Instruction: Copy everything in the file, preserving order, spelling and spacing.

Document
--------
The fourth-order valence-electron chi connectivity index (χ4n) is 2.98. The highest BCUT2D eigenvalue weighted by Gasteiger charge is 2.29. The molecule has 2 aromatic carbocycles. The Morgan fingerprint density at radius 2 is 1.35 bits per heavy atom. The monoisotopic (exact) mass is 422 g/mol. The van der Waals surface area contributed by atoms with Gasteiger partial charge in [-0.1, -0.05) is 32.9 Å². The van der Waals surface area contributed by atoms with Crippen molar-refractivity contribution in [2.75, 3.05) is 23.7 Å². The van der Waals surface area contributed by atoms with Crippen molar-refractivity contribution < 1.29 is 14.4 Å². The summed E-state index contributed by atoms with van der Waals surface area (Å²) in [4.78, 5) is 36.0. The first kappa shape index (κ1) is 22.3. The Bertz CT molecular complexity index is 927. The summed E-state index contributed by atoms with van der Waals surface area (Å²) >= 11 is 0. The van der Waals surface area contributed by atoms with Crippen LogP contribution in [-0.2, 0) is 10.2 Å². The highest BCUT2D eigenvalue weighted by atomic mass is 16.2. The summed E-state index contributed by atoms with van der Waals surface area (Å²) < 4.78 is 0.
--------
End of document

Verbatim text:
The fourth-order valence-electron chi connectivity index (χ4n) is 2.98. The highest BCUT2D eigenvalue weighted by Gasteiger charge is 2.29. The molecule has 2 aromatic carbocycles. The Morgan fingerprint density at radius 2 is 1.35 bits per heavy atom. The monoisotopic (exact) mass is 422 g/mol. The van der Waals surface area contributed by atoms with Gasteiger partial charge in [-0.1, -0.05) is 32.9 Å². The van der Waals surface area contributed by atoms with Crippen molar-refractivity contribution in [2.75, 3.05) is 23.7 Å². The van der Waals surface area contributed by atoms with Crippen molar-refractivity contribution < 1.29 is 14.4 Å². The summed E-state index contributed by atoms with van der Waals surface area (Å²) in [4.78, 5) is 36.0. The first kappa shape index (κ1) is 22.3. The Bertz CT molecular complexity index is 927. The summed E-state index contributed by atoms with van der Waals surface area (Å²) >= 11 is 0. The van der Waals surface area contributed by atoms with Crippen LogP contribution in [-0.2, 0) is 10.2 Å². The highest BCUT2D eigenvalue weighted by atomic mass is 16.2. The summed E-state index contributed by atoms with van der Waals surface area (Å²) < 4.78 is 0.